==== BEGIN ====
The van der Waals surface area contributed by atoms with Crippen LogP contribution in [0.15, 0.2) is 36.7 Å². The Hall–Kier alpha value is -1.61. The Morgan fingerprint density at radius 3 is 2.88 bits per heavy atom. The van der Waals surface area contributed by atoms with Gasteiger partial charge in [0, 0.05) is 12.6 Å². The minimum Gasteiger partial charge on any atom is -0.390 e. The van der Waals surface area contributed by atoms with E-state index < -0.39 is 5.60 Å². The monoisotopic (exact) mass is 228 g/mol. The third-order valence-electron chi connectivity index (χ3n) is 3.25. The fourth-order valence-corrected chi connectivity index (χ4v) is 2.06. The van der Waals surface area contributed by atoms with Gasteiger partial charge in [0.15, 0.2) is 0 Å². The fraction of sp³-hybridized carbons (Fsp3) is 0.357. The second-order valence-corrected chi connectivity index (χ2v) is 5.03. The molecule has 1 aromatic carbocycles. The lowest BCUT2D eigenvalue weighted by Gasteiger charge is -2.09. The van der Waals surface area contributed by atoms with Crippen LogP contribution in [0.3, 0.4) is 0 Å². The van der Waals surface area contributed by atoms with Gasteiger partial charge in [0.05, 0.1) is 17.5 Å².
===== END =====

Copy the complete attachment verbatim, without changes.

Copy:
The van der Waals surface area contributed by atoms with Crippen LogP contribution in [0.15, 0.2) is 36.7 Å². The Hall–Kier alpha value is -1.61. The Morgan fingerprint density at radius 3 is 2.88 bits per heavy atom. The van der Waals surface area contributed by atoms with Gasteiger partial charge in [0, 0.05) is 12.6 Å². The minimum Gasteiger partial charge on any atom is -0.390 e. The van der Waals surface area contributed by atoms with E-state index < -0.39 is 5.60 Å². The monoisotopic (exact) mass is 228 g/mol. The third-order valence-electron chi connectivity index (χ3n) is 3.25. The fourth-order valence-corrected chi connectivity index (χ4v) is 2.06. The van der Waals surface area contributed by atoms with Gasteiger partial charge in [0.15, 0.2) is 0 Å². The fraction of sp³-hybridized carbons (Fsp3) is 0.357. The second-order valence-corrected chi connectivity index (χ2v) is 5.03. The molecule has 1 aromatic carbocycles. The lowest BCUT2D eigenvalue weighted by Gasteiger charge is -2.09. The van der Waals surface area contributed by atoms with Crippen LogP contribution in [0.3, 0.4) is 0 Å². The van der Waals surface area contributed by atoms with Gasteiger partial charge in [0.05, 0.1) is 17.5 Å².